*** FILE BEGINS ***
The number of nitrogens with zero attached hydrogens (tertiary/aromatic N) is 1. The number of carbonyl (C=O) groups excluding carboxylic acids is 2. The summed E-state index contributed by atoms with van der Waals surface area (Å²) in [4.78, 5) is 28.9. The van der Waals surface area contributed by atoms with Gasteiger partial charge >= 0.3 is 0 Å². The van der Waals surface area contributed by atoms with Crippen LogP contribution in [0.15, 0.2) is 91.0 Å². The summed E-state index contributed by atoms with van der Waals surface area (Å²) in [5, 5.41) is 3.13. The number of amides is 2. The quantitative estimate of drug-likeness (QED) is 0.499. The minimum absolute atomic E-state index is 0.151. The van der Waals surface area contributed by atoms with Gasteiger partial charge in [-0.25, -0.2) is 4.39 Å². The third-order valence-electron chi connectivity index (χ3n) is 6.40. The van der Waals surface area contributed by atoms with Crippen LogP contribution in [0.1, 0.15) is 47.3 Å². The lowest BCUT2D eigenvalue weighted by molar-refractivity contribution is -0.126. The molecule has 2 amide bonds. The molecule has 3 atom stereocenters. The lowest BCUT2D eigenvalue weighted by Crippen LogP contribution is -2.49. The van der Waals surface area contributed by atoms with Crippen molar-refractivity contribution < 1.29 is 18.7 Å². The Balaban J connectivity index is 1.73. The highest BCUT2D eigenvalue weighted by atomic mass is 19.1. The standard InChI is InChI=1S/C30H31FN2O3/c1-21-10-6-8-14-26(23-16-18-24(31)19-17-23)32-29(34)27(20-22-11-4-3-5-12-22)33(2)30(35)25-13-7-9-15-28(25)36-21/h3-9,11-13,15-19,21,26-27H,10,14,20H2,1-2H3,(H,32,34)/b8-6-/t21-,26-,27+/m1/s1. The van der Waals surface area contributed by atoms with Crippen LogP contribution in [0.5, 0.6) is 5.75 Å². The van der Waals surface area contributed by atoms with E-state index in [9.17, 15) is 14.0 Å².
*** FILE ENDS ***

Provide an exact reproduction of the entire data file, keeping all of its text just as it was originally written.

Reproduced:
The number of nitrogens with zero attached hydrogens (tertiary/aromatic N) is 1. The number of carbonyl (C=O) groups excluding carboxylic acids is 2. The summed E-state index contributed by atoms with van der Waals surface area (Å²) in [4.78, 5) is 28.9. The van der Waals surface area contributed by atoms with Gasteiger partial charge >= 0.3 is 0 Å². The van der Waals surface area contributed by atoms with Crippen LogP contribution in [0.15, 0.2) is 91.0 Å². The summed E-state index contributed by atoms with van der Waals surface area (Å²) in [5, 5.41) is 3.13. The number of amides is 2. The quantitative estimate of drug-likeness (QED) is 0.499. The minimum absolute atomic E-state index is 0.151. The van der Waals surface area contributed by atoms with Gasteiger partial charge in [-0.25, -0.2) is 4.39 Å². The third-order valence-electron chi connectivity index (χ3n) is 6.40. The van der Waals surface area contributed by atoms with Crippen LogP contribution in [0.1, 0.15) is 47.3 Å². The lowest BCUT2D eigenvalue weighted by molar-refractivity contribution is -0.126. The molecule has 2 amide bonds. The molecule has 3 atom stereocenters. The lowest BCUT2D eigenvalue weighted by Crippen LogP contribution is -2.49. The van der Waals surface area contributed by atoms with Crippen molar-refractivity contribution < 1.29 is 18.7 Å². The Balaban J connectivity index is 1.73. The highest BCUT2D eigenvalue weighted by atomic mass is 19.1. The standard InChI is InChI=1S/C30H31FN2O3/c1-21-10-6-8-14-26(23-16-18-24(31)19-17-23)32-29(34)27(20-22-11-4-3-5-12-22)33(2)30(35)25-13-7-9-15-28(25)36-21/h3-9,11-13,15-19,21,26-27H,10,14,20H2,1-2H3,(H,32,34)/b8-6-/t21-,26-,27+/m1/s1. The van der Waals surface area contributed by atoms with Crippen LogP contribution in [0.5, 0.6) is 5.75 Å². The van der Waals surface area contributed by atoms with E-state index in [9.17, 15) is 14.0 Å².